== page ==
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Goh, K. C. (2000). Geography and environmental literacy: An appraisal with reference to high school geography in Singapore and abroad. In J. Ee, Berinderjeet Kaur, N. H. Lee and B. H. Yeap (Eds.), New ‘Literacies’: Educational response to a knowledge-based society: Proceedings of the ERA-AME-AMIC Joint Conference 2000 (pp. 370-378). Singapore: Educational Research Association.
Place, and by logical inference, the total environment comprising both the natural and cultural at different scales, from the local to the global, forms the core of geographic understanding. Invariably in geography curriculum from the primary to the high school and beyond, the study of total environment, often artificially dissected, for convenience of treatment, into human and physical, has been assumed to bring about awareness and appreciation of the environment and environmental problems. Whether this awareness is synonymous with environmental literacy is quite another matter. This paper examines the issue of environmental literacy in relation to geography education, and assesses to what extent this literacy has been achieved through the teaching and learning of geography at the high school level. Reference is made to some junior colleges in Singapore and high schools in England and elsewhere.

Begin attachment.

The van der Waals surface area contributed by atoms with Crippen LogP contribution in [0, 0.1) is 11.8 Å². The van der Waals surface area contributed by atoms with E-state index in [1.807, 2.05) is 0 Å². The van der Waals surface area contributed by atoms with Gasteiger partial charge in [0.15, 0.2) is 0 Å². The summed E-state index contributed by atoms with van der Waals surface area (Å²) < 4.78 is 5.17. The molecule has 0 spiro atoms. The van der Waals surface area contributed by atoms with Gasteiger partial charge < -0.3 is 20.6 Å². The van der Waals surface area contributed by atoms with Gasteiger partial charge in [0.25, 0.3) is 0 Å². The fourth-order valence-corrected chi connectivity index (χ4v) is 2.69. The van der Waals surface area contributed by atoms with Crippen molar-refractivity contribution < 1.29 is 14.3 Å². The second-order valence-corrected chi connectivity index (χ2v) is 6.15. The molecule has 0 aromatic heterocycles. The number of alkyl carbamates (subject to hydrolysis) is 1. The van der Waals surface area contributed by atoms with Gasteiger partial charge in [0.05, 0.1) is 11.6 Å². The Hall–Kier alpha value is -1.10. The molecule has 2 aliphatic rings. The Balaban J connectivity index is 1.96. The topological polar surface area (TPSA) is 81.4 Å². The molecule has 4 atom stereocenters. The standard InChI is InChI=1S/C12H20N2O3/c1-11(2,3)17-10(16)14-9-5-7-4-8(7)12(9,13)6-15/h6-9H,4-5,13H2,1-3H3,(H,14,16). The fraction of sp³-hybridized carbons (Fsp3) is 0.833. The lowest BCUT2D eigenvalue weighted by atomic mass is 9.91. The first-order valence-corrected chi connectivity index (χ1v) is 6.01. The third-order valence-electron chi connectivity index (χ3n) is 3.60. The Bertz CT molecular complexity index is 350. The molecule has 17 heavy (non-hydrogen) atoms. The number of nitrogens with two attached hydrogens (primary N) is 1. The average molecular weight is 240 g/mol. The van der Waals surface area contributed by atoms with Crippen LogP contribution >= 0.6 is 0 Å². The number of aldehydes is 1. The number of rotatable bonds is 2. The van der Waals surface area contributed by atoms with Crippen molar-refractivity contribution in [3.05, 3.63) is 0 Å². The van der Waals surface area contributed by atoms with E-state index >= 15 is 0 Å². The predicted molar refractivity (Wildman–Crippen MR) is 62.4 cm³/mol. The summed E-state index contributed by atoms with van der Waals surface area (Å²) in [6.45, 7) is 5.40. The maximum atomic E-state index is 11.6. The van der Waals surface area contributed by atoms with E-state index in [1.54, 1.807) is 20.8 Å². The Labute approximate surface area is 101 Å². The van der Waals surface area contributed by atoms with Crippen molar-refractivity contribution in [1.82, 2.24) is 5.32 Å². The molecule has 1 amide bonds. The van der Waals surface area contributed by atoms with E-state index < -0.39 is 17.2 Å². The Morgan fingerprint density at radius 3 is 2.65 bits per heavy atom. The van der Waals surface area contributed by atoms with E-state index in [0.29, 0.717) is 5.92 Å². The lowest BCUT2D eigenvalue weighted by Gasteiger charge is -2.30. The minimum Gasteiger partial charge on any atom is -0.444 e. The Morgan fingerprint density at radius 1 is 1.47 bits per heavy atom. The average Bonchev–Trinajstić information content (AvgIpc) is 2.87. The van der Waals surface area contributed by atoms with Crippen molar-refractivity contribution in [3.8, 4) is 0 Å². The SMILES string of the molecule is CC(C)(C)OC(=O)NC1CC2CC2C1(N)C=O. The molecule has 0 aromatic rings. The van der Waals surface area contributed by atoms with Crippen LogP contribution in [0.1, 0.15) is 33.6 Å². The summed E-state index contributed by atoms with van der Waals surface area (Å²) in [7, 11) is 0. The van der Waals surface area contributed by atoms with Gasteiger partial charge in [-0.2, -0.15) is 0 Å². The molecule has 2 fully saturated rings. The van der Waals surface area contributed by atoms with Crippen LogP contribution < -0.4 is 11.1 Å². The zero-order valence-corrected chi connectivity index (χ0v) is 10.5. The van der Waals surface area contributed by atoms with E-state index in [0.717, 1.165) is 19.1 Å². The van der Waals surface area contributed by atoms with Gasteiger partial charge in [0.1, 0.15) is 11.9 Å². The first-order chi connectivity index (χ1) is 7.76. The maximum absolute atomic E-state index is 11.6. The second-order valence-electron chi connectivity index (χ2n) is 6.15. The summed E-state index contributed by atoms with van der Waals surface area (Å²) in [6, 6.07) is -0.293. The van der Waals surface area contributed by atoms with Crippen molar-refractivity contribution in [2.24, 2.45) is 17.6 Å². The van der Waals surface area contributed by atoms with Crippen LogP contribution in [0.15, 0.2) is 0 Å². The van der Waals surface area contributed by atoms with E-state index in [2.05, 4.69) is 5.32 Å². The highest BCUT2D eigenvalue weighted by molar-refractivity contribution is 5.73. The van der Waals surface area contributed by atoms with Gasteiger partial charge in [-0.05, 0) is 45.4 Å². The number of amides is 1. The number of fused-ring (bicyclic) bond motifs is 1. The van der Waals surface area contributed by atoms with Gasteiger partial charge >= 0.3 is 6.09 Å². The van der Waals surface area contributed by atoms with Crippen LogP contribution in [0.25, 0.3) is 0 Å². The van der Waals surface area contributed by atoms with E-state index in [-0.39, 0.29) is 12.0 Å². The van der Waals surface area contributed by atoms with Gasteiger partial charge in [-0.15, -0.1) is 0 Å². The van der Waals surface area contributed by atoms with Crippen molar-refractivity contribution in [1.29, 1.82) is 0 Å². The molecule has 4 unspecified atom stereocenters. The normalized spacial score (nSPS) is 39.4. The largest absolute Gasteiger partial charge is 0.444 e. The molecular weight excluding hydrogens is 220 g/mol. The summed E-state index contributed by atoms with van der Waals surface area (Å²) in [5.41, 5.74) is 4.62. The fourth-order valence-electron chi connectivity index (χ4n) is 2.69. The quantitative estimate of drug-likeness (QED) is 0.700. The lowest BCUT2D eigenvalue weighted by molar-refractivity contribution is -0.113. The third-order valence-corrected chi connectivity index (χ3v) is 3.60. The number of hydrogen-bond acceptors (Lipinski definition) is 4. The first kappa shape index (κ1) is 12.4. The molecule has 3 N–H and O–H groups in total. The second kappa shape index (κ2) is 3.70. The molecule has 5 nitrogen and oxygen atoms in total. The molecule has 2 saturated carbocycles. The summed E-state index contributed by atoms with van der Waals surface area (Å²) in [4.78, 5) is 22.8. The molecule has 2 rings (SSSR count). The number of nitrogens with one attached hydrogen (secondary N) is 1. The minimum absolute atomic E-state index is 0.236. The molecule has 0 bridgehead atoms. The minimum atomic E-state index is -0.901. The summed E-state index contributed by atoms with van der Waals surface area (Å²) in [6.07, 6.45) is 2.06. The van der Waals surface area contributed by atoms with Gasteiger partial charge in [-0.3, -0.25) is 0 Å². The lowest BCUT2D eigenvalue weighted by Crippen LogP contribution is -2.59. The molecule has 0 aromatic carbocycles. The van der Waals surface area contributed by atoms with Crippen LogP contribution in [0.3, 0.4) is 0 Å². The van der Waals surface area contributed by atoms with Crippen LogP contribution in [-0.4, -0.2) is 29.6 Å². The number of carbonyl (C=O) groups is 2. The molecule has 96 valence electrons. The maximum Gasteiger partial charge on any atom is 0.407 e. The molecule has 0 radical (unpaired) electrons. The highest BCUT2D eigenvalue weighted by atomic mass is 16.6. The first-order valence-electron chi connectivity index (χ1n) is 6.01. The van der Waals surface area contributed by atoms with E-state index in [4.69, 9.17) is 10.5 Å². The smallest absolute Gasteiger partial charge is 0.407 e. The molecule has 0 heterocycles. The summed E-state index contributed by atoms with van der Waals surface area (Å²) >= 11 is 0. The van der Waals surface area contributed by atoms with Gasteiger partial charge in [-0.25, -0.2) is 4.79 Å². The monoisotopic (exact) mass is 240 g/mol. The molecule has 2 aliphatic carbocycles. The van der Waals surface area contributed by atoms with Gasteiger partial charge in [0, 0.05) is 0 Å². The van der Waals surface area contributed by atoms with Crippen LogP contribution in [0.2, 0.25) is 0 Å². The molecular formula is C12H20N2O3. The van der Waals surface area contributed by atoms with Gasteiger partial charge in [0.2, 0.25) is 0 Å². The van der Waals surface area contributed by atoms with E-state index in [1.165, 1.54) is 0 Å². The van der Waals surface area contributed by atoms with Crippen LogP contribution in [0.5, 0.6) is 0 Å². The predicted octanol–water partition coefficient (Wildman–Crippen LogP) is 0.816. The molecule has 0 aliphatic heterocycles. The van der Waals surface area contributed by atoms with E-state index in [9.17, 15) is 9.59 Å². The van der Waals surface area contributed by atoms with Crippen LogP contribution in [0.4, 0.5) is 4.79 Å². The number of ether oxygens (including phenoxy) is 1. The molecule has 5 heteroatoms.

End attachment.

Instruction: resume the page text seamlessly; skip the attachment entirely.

This paper was published in the Proceedings of the ERA-AME-AMIC Joint Conference held at Singapore from 4-6 September 2000
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